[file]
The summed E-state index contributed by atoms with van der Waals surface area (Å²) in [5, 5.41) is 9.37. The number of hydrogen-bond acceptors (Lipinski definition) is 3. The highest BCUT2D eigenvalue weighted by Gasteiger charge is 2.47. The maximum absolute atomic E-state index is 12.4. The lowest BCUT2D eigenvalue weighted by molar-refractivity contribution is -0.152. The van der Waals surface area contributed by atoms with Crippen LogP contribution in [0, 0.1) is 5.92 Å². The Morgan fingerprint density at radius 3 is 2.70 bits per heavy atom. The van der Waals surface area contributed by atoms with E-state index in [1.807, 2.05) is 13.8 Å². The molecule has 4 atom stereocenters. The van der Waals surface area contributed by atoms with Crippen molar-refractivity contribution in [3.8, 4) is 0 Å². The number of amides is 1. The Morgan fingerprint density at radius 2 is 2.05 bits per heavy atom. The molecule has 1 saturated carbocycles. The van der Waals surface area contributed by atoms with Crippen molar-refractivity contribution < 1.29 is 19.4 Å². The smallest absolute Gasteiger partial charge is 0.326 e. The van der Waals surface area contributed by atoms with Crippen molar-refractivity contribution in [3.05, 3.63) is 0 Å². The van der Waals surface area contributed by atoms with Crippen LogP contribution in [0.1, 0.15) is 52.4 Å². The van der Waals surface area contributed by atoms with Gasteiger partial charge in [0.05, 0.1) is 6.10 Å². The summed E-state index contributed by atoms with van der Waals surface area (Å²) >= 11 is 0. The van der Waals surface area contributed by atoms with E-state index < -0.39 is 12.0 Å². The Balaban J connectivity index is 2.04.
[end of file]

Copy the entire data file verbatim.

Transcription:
The summed E-state index contributed by atoms with van der Waals surface area (Å²) in [5, 5.41) is 9.37. The number of hydrogen-bond acceptors (Lipinski definition) is 3. The highest BCUT2D eigenvalue weighted by Gasteiger charge is 2.47. The maximum absolute atomic E-state index is 12.4. The lowest BCUT2D eigenvalue weighted by molar-refractivity contribution is -0.152. The van der Waals surface area contributed by atoms with Crippen LogP contribution in [0, 0.1) is 5.92 Å². The Morgan fingerprint density at radius 3 is 2.70 bits per heavy atom. The van der Waals surface area contributed by atoms with E-state index in [1.807, 2.05) is 13.8 Å². The molecule has 4 atom stereocenters. The van der Waals surface area contributed by atoms with Crippen molar-refractivity contribution in [3.8, 4) is 0 Å². The number of amides is 1. The Morgan fingerprint density at radius 2 is 2.05 bits per heavy atom. The molecule has 1 saturated carbocycles. The van der Waals surface area contributed by atoms with Crippen molar-refractivity contribution < 1.29 is 19.4 Å². The smallest absolute Gasteiger partial charge is 0.326 e. The van der Waals surface area contributed by atoms with Crippen molar-refractivity contribution in [3.05, 3.63) is 0 Å². The van der Waals surface area contributed by atoms with Crippen LogP contribution in [0.1, 0.15) is 52.4 Å². The van der Waals surface area contributed by atoms with Gasteiger partial charge in [0.05, 0.1) is 6.10 Å². The summed E-state index contributed by atoms with van der Waals surface area (Å²) >= 11 is 0. The van der Waals surface area contributed by atoms with E-state index < -0.39 is 12.0 Å². The Balaban J connectivity index is 2.04.